Welcome guest blogger Terrie Hayward! Terrie is the owner of PAW-Positive Animal Wellness, LLC in Puerto Rico. She is a professional trainer who also lives with a deaf dog. We have so many of deaf dog owers adopting deaf bully breeds and I get so many emails telling us here at Deaf Dogs Rock their deaf dogs litterally pull them down the street every time they go for a walk.
It seems a lot of us have the same walking challenges with our deaf dogs. Instead of a nice leisurely walk with our dogs, we end up being in a battle of wills with our deaf dogs.
Terrie is going to share with us how we can work with our deaf dogs using consistent Positive Reinforcement training to teach our deaf dog to become our walking partners so we can really enjoy going out for a walk with our deafies. Be sure to check out her new pocket guide to deaf dog training: A Deaf Dog Joins The Family. Happy Training! ~ Christina, Nitro and Bud – Deaf Dogs Rock
Most people enjoy taking their dogs for walks. However if you have a dog who pulls, lunges, or otherwise drags you along, the walk might be a less than pleasant experience.
Teaching our deaf dogs to walk nicely on a leash requires patience, consistency, and positive reinforcement training. Training behaviors using positive reinforcement means looking for behaviors that we like, marking them with a visual signal, and then reinforcing them with something that the dog is willing to work for.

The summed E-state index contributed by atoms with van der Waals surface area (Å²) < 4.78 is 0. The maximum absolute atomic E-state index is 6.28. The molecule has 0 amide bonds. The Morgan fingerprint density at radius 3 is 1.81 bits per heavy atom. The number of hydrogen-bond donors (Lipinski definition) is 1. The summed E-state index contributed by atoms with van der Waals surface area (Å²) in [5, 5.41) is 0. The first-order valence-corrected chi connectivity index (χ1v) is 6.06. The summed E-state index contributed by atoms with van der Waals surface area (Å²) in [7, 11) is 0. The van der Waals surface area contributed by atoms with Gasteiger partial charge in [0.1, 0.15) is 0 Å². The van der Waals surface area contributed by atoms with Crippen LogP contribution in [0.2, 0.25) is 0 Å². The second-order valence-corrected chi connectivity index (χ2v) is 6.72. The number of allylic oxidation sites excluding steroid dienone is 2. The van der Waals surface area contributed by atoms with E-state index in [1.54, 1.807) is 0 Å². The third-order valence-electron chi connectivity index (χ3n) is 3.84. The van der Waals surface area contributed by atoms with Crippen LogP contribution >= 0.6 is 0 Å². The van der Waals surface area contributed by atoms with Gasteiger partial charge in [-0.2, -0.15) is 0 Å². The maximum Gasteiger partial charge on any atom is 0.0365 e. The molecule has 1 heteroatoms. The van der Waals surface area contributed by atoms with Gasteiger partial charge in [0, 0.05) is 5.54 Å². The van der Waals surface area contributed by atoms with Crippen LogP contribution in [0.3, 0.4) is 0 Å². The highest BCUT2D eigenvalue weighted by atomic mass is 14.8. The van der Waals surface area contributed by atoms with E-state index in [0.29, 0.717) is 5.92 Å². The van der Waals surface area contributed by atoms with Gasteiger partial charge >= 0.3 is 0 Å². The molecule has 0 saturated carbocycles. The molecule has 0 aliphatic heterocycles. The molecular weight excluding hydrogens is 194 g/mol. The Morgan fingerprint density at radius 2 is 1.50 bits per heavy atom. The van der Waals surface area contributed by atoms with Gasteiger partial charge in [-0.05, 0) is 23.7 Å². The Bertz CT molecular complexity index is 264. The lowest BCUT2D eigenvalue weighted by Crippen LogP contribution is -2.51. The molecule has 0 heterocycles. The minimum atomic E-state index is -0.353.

To start teaching a loose leash walk behavior you will need the following tools:
• a well fitted harness (recommended)
• a 6-8 foot leash
• a marker signal
• a pouch or pocket of high value reinforcers
When training any new behavior you always want to begin in the least distracting environment possible. This may mean starting to teach walking nicely on a leash inside of the house.
If you have not yet taught your deaf dog a marker signal you will want to do this first. The marker will be the communication tool which lets your dog know that in that exact instant they have done something that you like and that has now earned them access to something that they like.
Some people use a thumbs up sign or a five finger “flash.” Every time that you give your dog this signal you are letting them know that you liked the thing that they just did and that they now will get access to something that they enjoy.
In this case we will use small, high value treats. You want the treats that you have available to be small, soft, very exciting for your dog (try cheese, chicken, or hotdogs), and plentiful.
Now that you are prepared with your marker (hand signal) and reinforcers (the treats) we are ready to begin.
The first step is to teach your deaf dog that it is very reinforcing to look at you. Each time that your dog looks at you, mark with your signal, and reinforce with a tiny bit of treat.
Part of loose leash walking is being able to put on the harness while the dog is calm. As you begin to put on your harness, go slowly. Mark and reinforce your dog looking at you and/or remaining calm. If your dog begins to jump up or move around, calmly stop, remove the harness (even if you have almost gotten it on), and wait a moment for your dog to calm down.